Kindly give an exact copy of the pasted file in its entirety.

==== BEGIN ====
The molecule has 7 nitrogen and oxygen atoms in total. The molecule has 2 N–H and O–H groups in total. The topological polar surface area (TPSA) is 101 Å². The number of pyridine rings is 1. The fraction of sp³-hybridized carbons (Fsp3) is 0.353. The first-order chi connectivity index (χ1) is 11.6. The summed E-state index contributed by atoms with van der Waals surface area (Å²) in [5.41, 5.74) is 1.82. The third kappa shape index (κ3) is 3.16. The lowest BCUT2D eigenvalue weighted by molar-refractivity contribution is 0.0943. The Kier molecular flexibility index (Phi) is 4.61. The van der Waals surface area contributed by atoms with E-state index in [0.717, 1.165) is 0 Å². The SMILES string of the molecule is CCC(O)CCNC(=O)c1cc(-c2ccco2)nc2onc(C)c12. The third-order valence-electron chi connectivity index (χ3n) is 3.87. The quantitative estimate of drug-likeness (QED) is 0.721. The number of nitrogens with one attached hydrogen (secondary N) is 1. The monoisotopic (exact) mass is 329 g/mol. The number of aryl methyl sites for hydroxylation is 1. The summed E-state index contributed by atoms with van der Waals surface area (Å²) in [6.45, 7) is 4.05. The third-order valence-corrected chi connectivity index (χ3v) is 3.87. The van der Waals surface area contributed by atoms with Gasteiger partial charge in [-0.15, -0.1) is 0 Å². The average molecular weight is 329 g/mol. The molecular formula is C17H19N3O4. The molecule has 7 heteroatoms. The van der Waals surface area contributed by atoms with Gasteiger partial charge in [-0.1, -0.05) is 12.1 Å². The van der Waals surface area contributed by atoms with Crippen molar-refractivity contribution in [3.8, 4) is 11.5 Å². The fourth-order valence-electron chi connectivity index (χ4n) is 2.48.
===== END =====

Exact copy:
The molecule has 7 nitrogen and oxygen atoms in total. The molecule has 2 N–H and O–H groups in total. The topological polar surface area (TPSA) is 101 Å². The number of pyridine rings is 1. The fraction of sp³-hybridized carbons (Fsp3) is 0.353. The first-order chi connectivity index (χ1) is 11.6. The summed E-state index contributed by atoms with van der Waals surface area (Å²) in [5.41, 5.74) is 1.82. The third kappa shape index (κ3) is 3.16. The lowest BCUT2D eigenvalue weighted by molar-refractivity contribution is 0.0943. The Kier molecular flexibility index (Phi) is 4.61. The van der Waals surface area contributed by atoms with E-state index in [0.717, 1.165) is 0 Å². The SMILES string of the molecule is CCC(O)CCNC(=O)c1cc(-c2ccco2)nc2onc(C)c12. The third-order valence-electron chi connectivity index (χ3n) is 3.87. The quantitative estimate of drug-likeness (QED) is 0.721. The number of nitrogens with one attached hydrogen (secondary N) is 1. The monoisotopic (exact) mass is 329 g/mol. The number of aryl methyl sites for hydroxylation is 1. The summed E-state index contributed by atoms with van der Waals surface area (Å²) in [6.45, 7) is 4.05. The third-order valence-corrected chi connectivity index (χ3v) is 3.87. The van der Waals surface area contributed by atoms with Gasteiger partial charge in [-0.15, -0.1) is 0 Å². The average molecular weight is 329 g/mol. The molecular formula is C17H19N3O4. The molecule has 7 heteroatoms. The van der Waals surface area contributed by atoms with Gasteiger partial charge in [-0.1, -0.05) is 12.1 Å². The van der Waals surface area contributed by atoms with Crippen molar-refractivity contribution in [3.8, 4) is 11.5 Å². The fourth-order valence-electron chi connectivity index (χ4n) is 2.48.